W3C home > Mailing lists > Public > w3c-wai-ig@w3.org > October to December 2001

Re: Some questions from CHI-WEB people

From: Vadim Plessky <lucy-ples@mtu-net.ru>
Date: Mon, 24 Dec 2001 22:34:38 +0000
Message-Id: <200112242009.fBOK9hH31119@post.cnt.ru>
To: "David Poehlman" <poehlman1@home.com>, <w3c-wai-ig@w3.org>
On Monday 24 December 2001 16:33, David Poehlman wrote:
|   but if we've gotten past all the learning, how much extra effort is
|   required if all the players are on the same team in that the goal is
|   accessible and attractive?

Sorry David I don't understand you here.
Do you mean that all personal is already trained on XHTML, CSS, XML, 
JavaScript, and what extra cost will be to get Web Accessibility?
In this case, *extra* cost will be not high.
But ground basis (*starting cost*) will be enermous!
-> so, final cost wil be very high as well. And that's what Scott was 
interedted in, I suppose.

How many people from this list you have seen on www-style, www-dom or 
www-html lists?
I can tell that I have seen only one person posting here on other lists... 
[excluding me, of course.]
Do you think most people on this list are already familiar with those topics?
Basically, probably, yes. But if you take real knowledge,say, of CSS - just a 
few people understand all complexity and power of CSS.
And this, by the way, explains why it took Microsoft around 6 years to get 
CSS1 compliance. And most likely they wil not get CSS2 support innearest 3 
years. :-((
The fact that Project Manager understands CSS completely (100%) doesn't 
necessary mean that regular programmers (coders) understand all tricks of 
CSS, and therfor they implements *something* in a wrong way. And they can fix 
it only step by step, release by release. And it took them around 6 years to 
implement just *one* specification.
So, what you will expect from *normal* (not *genius*) web designer or 
software developer? I guess normal man (or woman) just gets lost after 
reading 2nd or 3rd W3C Specification or Recommendation.
Making site accessible is great, but so far neither AOL/Netscape/Time Warner 
nor Microsoft/MSN made their sites accessible (or at least validated with W3C 
Validator, and with valid CSS)
It's nice when some small, talented web developers can do validated code (and 
accessible site), but you won't have radical changes in web serfing (and 
support for people with disabilities) until even major companies, members of 
W3C consortium ignore W3C Standards and Recommendations.

|   ----- Original Message -----
|   From: "Vadim Plessky" <lucy-ples@mtu-net.ru>
|   To: "Scott Luebking" <phoenixl@sonic.net>; <w3c-wai-ig@w3.org>
|   Sent: Monday, December 24, 2001 1:24 PM
|   Subject: Re: Some questions from CHI-WEB people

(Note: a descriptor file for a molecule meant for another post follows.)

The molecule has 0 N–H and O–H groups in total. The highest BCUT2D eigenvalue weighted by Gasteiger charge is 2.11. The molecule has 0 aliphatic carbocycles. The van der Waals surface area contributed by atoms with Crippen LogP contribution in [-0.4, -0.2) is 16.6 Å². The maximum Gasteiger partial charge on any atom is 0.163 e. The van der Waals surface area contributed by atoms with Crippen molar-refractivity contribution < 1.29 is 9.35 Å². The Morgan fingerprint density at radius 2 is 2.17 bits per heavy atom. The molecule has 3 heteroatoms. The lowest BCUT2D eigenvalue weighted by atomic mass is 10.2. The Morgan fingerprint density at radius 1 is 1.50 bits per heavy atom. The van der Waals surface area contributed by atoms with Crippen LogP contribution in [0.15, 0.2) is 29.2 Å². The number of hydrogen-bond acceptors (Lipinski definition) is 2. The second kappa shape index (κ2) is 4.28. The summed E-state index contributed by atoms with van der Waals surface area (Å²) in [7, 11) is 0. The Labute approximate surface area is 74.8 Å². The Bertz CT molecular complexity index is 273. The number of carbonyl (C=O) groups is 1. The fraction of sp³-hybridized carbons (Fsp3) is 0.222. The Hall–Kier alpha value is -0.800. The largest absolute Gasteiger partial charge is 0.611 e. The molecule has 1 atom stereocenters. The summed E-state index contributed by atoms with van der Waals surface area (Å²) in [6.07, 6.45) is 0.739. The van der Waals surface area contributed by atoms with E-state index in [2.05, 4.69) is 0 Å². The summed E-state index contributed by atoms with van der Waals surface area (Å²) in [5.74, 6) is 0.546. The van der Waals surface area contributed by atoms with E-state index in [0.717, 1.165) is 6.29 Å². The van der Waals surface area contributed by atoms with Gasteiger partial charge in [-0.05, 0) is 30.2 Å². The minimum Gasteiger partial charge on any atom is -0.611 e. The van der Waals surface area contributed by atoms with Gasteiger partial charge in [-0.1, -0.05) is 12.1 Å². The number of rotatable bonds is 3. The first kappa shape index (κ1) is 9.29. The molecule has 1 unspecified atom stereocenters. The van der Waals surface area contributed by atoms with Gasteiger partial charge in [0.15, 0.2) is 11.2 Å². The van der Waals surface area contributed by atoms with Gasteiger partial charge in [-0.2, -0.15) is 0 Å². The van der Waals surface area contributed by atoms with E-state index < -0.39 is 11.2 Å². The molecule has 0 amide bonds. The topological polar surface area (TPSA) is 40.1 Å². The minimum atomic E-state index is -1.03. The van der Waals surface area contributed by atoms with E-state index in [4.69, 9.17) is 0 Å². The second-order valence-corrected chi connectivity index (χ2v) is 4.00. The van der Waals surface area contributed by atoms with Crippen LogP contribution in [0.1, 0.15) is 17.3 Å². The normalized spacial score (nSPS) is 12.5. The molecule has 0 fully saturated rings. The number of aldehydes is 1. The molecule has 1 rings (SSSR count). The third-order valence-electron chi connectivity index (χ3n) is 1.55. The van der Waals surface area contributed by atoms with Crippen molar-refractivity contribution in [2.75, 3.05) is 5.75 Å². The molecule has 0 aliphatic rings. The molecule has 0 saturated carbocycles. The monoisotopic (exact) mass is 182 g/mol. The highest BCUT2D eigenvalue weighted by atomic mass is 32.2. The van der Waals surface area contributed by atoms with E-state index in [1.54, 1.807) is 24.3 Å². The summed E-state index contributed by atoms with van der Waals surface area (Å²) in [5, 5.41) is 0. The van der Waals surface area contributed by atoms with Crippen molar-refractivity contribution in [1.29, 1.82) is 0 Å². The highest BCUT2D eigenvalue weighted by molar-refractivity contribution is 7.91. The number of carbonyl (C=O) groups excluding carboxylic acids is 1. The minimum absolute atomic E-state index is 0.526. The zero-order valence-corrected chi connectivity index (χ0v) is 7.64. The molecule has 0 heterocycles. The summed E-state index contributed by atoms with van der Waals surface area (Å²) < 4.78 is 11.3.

|   Hello Scott!
|   Separating "content" from "presentation" (which is necessary for web
|   accessibility) requires *web page creater who starts with no background
|   in
|   accessibility guidelines* to learn (at least):
|   * XHTML
|   * CSS
|   both of these tasks are rather complicated, and require *re-thinking* of
|   traditionally used methods (for example, re-design of "copy-and-paste"
|   process, and other important points raised by David Woolley in answer to
|   your
|   mail)
|   Making content in XHTML (or XML) is more close to programming, while
|   (broken)
|   HTML4 can be coded with no knowledge of programming.
|   Knowledge of CSS requires understanding of design principles, and basic
|   knowledge of DTP (Desktop Publishing)
|   If you combine both requirements (programming+DTP) in one, you will
|   understand that it's quite difficult to find a person who can do both.
|   And such person will definitly cost you a lot of money.
|   One more point is with making site accessible without SCRIPTs.
|   As many designs (Macromedia Dreamweaver, for example) rely on scripts
|   from
|   the beginning (findOBJ, rollover images, etc.), redesigning site for
|   accessibility will require ... just making completely new site, no
|   less!..
|   Of course, costs associated with this are enermous, and I hardly imagine
|   any
|   company which would like to do this at their own good will.
|   I still think that it worth to make site accessible. Let's say that it
|   will
|   take your designer/programmer (with good skills *in general*) one month
|   to
|   learn XHTML/XML and 2 months for CSS. Than I guess one extra month for
|   accessibility looks like reasonable for me.
|   But you can'tr expect *all this done* in one month, for sure.
|   Hope that I have answered your question.


Vadim Plessky
http://kde2.newmail.ru  (English)
33 Window Decorations and 6 Widget Styles for KDE
KDE mini-Themes
Received on Monday, 24 December 2001 15:10:18 UTC

This archive was generated by hypermail 2.3.1 : Tuesday, 13 October 2015 16:21:15 UTC